Whitsundays Part II and Good News

Our experience at Bait Reef on the nearest part of the Great Barrier Reef was surreal, exciting, unique, and also a bit disappointing. When we first arrived, we dodged reefs into a slightly sheltered area where a few moorings are located. As soon as we tied up a bunch of large 1 m+ Trevally started swimming under the boat. Moments later two Napoleon Fish (a female and a male) showed up as well. Apparently, boats have been feeding these fish (something we don’t do because its bad to train fish in the wild to eat food this way). But, it sure was exciting to see these large fish up close!

Next we quickly put on our dive gear and snorkeled over to the nearby reef. This is where the disappointment came. The corals did not look very lively at all. Very few colors, and not very many reef fish really. I did spot this one bright colored thing – which looked like a giant nudibranch – it was over .5 m in length! Apparently they can grow that big.

We were so disappointed with what we saw with the reef, we went back to the boat and got in the dinghy. We then spent an hour driving around the reef scouting for more healthy reef and fish. We found a few pockets of live coral, but most of it did not look healthy. Not sure what happened at Bait Reef, but it is not looking all that good. We did spot some sea turtles swimming around though, and had a good time exploring.

The wind and water was almost dead calm that evening. We enjoyed watching the nearly full moon rising, and the awesome colors as the sun set. It was eery as the tide rose and the reef settled beneath the water. Except for the mooring balls it was like we were anchored in the middle of the ocean. Everyone really enjoyed the experience. (Some of the photos from the last slideshow show our experiences at Bait Reef).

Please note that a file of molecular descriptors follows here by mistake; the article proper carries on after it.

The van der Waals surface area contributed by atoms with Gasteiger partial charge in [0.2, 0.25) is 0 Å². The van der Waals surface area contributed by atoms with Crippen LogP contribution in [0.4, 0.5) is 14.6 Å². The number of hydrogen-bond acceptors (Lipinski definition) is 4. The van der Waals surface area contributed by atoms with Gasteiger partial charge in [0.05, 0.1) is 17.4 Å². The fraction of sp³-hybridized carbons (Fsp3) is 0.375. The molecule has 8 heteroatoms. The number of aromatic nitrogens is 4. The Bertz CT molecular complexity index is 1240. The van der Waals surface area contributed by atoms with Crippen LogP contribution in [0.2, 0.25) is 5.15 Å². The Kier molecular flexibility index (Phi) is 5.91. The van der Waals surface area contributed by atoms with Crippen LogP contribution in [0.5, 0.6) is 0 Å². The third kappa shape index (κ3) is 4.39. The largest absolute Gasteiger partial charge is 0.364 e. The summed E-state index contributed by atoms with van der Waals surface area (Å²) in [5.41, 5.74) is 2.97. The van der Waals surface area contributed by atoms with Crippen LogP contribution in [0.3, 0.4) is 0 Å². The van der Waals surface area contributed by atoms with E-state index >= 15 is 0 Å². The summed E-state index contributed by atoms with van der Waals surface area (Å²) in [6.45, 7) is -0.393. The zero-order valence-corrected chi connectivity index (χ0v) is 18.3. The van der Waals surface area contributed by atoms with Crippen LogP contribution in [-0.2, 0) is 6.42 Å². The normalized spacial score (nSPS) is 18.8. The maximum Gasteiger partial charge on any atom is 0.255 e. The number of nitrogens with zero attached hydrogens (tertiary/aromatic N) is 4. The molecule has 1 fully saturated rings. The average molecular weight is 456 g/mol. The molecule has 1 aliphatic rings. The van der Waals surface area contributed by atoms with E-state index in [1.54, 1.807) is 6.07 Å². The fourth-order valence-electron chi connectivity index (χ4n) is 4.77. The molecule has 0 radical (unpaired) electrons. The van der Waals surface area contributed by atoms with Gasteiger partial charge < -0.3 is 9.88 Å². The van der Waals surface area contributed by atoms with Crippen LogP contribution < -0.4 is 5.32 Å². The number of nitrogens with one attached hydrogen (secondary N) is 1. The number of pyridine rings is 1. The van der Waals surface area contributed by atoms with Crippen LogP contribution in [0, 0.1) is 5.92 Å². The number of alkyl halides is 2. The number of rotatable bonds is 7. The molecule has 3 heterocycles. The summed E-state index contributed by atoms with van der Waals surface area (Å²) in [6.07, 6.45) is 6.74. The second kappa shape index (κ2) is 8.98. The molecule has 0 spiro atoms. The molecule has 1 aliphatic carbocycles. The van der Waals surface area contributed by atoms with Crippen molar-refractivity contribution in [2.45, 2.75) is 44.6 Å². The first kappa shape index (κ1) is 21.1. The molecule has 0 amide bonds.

In the morning, the winds picked up and it got swelly. The winds were stronger than forecasted, so instead of going out to the next reef, we decided to head back to the Whitsundays. It turns out the winds died off again a few hours later, but who knew? Anyway, it took us far longer to tack against the wind back to Hook Island, but we made it. We went snorkeling at Manta Bay and enjoyed it despite the dozens of tourists also snorkeling the little bay. Then we moved to Mackerel Bay to anchor overnight.

Our friends on s/v Boree called and suggested we come to Whitehaven Bay which has a famous 7km white sand beach. So, the next morning we had a delightful sail down there. The beach was beautiful, and despite several tourist boats, there was plenty of room to have some of this beautiful soft sand to ourselves. The Horch family had a great time playing on the beach after lunch, then mid-afternoon we took a 3.5km hike to another bay on the other side of the hill. We liked it so much we stayed another day and had more fun on the beach, swimming, and kayaking.

Yesterday we headed over to Hamilton Island and moored a short while so we could go to the store and get some foods we were in short supply. We also eagerly slurped up some Internet after a few days without. This is when we got some good news from back home. Our daughter Trisha had received a summons for jury duty a few weeks ago, right when she was supposed to leave to join us here in Australia for a month. She just found out she was NOT selected for jury! Yay! So, we quickly made the flight arrangements to get her out here next week.

We moved the boat to Cid Harbor and took the hike to the top of Whitsunday Peak and had a fantastic view of the islands. I was impressed with the kids as they made it on this strenuous hike up the peak in just about 1 hour instead of the 2 hour estimate on the sign we read.

Here is a photo album showing this part of the trip (and a few from the next few days):


Meanwhile, we plan to spend the last three days for the Horch family doing more snorkeling, swimming, sailing, and relaxing! They leave on Sunday night to return to Japan. Read the first part, and Part III, of our visit at the Whitsundays.

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